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How Kenya Elections Will Affect Uganda’s Economy

When Kenya sneezes, Uganda catches a cold, for what affects Kenya, directly affects Uganda and the East African region at large.

And as the East Africa’s largest economy goes to the polls in August this year, the stakes are high considering the 2007-2008 bloody and divisive elections.

Accusations of vote-rigging, ethnic and tribal strife and economic duress created a pressure cooker that claimed 1,300 lives and displaced 600,000 people — the worst violence in the country since independence in 1963.

The ugly scenes massively disrupted business in Kenya and the East African region at large, with a number of Ugandan traders losing their merchandise worth billions. There was a shortage of petroleum in the whole of Uganda, a thing that paralyzed business.

This is because Uganda like her peers in the region depend on Kenya’s infrastructure especially the Mombasa Port for importation and exportation.

The Northern corridor is shorter and less costly compared to ferrying goods through Dar-es-Salaam.

The chaos erupted after President MwaiKibaki was declared the winner of the presidential elections on December 27, 2007, a thing supporters of Raila Odinga, who was and remains the main opposition leader protested.

In 2013, the Kenyan government enacted a series of measures designed to prevent a surge in political violence, including early warning systems that helped officials and aid groups intervene in disputes before they escalated, the Washington-based National Democratic Institute said in a report on the elections. The result was a far more peaceful vote in 2013 than was the case in 2007-2008.

The problem this cycle, the institute’s analysts say, is that those measures haven’t been pursued for the upcoming vote, the Washington Times recently reported.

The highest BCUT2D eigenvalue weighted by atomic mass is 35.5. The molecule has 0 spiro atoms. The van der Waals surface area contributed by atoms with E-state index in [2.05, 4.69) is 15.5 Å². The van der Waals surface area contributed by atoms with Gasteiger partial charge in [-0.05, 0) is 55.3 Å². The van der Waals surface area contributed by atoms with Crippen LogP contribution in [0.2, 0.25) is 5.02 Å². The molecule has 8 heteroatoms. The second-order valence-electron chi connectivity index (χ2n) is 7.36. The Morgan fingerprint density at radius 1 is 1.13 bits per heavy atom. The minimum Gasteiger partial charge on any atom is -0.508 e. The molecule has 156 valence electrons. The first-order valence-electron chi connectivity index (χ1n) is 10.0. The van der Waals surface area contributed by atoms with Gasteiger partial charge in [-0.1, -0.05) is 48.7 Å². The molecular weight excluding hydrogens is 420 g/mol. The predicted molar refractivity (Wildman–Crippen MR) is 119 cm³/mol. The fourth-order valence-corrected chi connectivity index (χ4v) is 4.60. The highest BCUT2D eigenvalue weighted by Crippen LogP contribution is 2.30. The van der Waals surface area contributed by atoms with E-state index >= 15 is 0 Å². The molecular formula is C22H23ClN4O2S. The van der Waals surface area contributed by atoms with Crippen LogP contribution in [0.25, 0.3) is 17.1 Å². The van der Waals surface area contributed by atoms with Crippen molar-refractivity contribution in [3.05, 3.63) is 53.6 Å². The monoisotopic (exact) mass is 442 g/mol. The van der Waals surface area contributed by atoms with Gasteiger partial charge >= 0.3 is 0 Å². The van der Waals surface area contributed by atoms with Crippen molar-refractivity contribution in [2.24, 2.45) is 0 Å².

The tight race is between former Prime Minister, Raila Odinga, who is carrying the flag for The National Super Alliance and incumbent President Uhuru Kenyatta. However, there are fears that the presidential polls could turn violent.

According to polls, 70% of Kenyans say they are worried about a repeat of the 2007 violence.

As reported by the Washington Times in May, Kenyatta has accused opposition leader Odinga, who fell short in the 2007 and 2013 presidential elections, of planning violent disruptions and tribal strife in the campaign.

“Raila has again started inciting Kenyans as he did in 2007,” Kenyatta said during a political rally, amid cheers from his supporters. He said Odinga and his Orange Democratic Movement were to blame for the 2008 unrest. “He is the one who ignited the fire. Kenyans are not ready to enter into chaos again because of politics.”

But Odinga, who served as prime minister for six years after the 2007-2008 vote, said it is Uhuru who is desperately mobilizing his own ethnic voting bloc because he hasn’t delivered on his promises to the electorate since he came to power four years ago.

Among those worried about the spectre of a violent campaign are Kenya’s Catholic bishops, who offered an unusual public statement May 3 expressing concerns that the parties will be unable to organize a “clean and transparent” election.

“The fear of widespread violence erupting cannot be ignored,” Bishop Philip Anyolo, chairman of the bishops’ conference, said in a statement.

“We are already witnessing that communities are beginning to be suspicious of one another, investors are wary of investing in Kenya, foreign tourists and other visitors are cancelling their visits to the country due to security uncertainties, lenders employ a wait-and-see attitude, and the general economy of our country has stalled. Many Kenyans seem to have lost confidence in the capacity of institutions, bodies, individuals and even their own leaders.”

 

Is Uganda Prepared?